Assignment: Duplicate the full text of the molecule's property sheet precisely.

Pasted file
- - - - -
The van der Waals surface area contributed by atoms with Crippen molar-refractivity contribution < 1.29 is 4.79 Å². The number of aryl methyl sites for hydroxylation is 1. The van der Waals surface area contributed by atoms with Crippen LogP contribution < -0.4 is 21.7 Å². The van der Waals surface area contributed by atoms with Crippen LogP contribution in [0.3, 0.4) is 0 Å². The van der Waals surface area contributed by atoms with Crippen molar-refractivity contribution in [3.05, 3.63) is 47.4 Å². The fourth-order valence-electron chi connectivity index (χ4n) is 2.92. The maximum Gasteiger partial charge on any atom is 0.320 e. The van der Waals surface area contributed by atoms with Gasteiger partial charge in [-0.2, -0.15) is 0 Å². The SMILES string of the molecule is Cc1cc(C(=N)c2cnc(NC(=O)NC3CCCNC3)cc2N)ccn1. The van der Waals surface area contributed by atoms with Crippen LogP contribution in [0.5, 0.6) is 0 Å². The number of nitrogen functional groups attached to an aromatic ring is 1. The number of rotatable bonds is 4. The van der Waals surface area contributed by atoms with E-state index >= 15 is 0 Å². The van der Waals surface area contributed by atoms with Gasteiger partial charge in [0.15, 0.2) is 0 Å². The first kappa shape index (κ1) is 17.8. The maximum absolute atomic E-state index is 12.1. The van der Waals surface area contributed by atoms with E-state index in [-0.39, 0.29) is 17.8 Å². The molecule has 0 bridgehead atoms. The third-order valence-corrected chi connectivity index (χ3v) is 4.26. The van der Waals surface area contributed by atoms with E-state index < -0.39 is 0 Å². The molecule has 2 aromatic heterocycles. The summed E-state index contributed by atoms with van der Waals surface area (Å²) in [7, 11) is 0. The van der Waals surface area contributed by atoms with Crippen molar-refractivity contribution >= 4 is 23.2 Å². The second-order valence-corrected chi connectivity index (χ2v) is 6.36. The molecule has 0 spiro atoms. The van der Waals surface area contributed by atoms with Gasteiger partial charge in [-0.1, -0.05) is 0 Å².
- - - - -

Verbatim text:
The van der Waals surface area contributed by atoms with Crippen molar-refractivity contribution < 1.29 is 4.79 Å². The number of aryl methyl sites for hydroxylation is 1. The van der Waals surface area contributed by atoms with Crippen LogP contribution < -0.4 is 21.7 Å². The van der Waals surface area contributed by atoms with Crippen LogP contribution in [0.3, 0.4) is 0 Å². The van der Waals surface area contributed by atoms with Crippen molar-refractivity contribution in [3.05, 3.63) is 47.4 Å². The fourth-order valence-electron chi connectivity index (χ4n) is 2.92. The maximum Gasteiger partial charge on any atom is 0.320 e. The van der Waals surface area contributed by atoms with Gasteiger partial charge in [-0.2, -0.15) is 0 Å². The SMILES string of the molecule is Cc1cc(C(=N)c2cnc(NC(=O)NC3CCCNC3)cc2N)ccn1. The van der Waals surface area contributed by atoms with Crippen LogP contribution in [0.5, 0.6) is 0 Å². The number of nitrogen functional groups attached to an aromatic ring is 1. The number of rotatable bonds is 4. The van der Waals surface area contributed by atoms with E-state index >= 15 is 0 Å². The van der Waals surface area contributed by atoms with Gasteiger partial charge in [0.15, 0.2) is 0 Å². The first kappa shape index (κ1) is 17.8. The maximum absolute atomic E-state index is 12.1. The van der Waals surface area contributed by atoms with E-state index in [-0.39, 0.29) is 17.8 Å². The molecule has 0 bridgehead atoms. The third-order valence-corrected chi connectivity index (χ3v) is 4.26. The van der Waals surface area contributed by atoms with E-state index < -0.39 is 0 Å². The molecule has 2 aromatic heterocycles. The summed E-state index contributed by atoms with van der Waals surface area (Å²) in [7, 11) is 0. The van der Waals surface area contributed by atoms with Crippen molar-refractivity contribution >= 4 is 23.2 Å². The second-order valence-corrected chi connectivity index (χ2v) is 6.36. The molecule has 0 spiro atoms. The van der Waals surface area contributed by atoms with Gasteiger partial charge in [-0.1, -0.05) is 0 Å².